I am a little confused. If you know that you are beneficiaries, then you must have a copy of the Trust. If that is the case, then the only real question is whether or not the trust was "funded." By that, I mean, did the trust have any assets titled in it? If so, then you are right to petition the court and have her explain why she has not properly administered the trust.
If you do not have a copy of the trust, the situation is a little less clear. It is possible that you are not beneficiaries at all, in that case, and that you may not be entitled to a copy, depending on your relationship. Heirs would be considered interested parties of the trust, but it is not clear whether you would be considered an heir or not, without knowing more about the surviving family members.
If there are no assets in the trust, it does not matter what the trust says. It would only apply to assets titled in the trust. If the trust says I leave everything to my great niece, and all of the assets are titled jointly with the trustee, or name the trustee as the beneficiary (in her individual name), then the trust does not apply.
You may not be able to practically determine this without going to the court. Unfortunately, it could be expensive, if you need to go that route. You do not mention if you know your aunt's attorney or not. Presumably, he or she drafted the trust and may be able to give you some or all of the information you need. I would try to contact the attorney before you do anything else.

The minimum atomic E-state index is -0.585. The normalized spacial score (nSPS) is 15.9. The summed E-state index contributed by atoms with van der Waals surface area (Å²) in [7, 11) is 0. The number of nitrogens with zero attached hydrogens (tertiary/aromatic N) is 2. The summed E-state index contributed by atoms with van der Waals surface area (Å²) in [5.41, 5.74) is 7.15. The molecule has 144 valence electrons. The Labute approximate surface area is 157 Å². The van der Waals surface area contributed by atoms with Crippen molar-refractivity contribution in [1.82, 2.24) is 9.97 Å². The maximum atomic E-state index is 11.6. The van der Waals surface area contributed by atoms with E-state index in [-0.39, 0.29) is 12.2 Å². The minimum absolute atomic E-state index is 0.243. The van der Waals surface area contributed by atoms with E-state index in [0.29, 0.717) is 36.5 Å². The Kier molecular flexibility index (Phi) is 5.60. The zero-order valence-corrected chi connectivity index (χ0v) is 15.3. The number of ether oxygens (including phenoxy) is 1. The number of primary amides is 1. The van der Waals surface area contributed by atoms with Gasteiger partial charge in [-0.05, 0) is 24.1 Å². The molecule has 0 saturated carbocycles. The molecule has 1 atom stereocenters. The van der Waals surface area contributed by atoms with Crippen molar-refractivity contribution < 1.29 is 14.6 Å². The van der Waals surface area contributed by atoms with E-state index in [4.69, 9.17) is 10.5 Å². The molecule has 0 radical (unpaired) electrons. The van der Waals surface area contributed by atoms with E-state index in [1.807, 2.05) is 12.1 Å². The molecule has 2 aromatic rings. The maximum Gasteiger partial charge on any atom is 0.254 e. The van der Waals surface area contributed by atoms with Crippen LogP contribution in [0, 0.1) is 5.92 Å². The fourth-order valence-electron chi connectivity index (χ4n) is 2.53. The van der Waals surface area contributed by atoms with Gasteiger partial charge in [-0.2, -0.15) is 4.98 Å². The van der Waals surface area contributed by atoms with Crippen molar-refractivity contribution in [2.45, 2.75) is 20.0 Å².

Having the trust document is only part of the battle.
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I agree with Atty. Frederick and would add that there may be options that you have not considered. It would be wise to talk to an attorney about the details of your issue.
Most firms, including my firm, offer a free consultation. Take advantage of it!
Please let me know if I can help further.
Its a relatively simple process..
Write a letter to the trustee asking for an accounting of the trust
Hire a local attorney (before or after the above)
The attorny can file a motion for an accounting and to remove the successor trustee in the probate court in the county where your aunt lived. That will start the process.
Answering this question with general knowlege of the law does not create an attorney client relationship and attorney cannot be held responsible for how the questioner uses this information.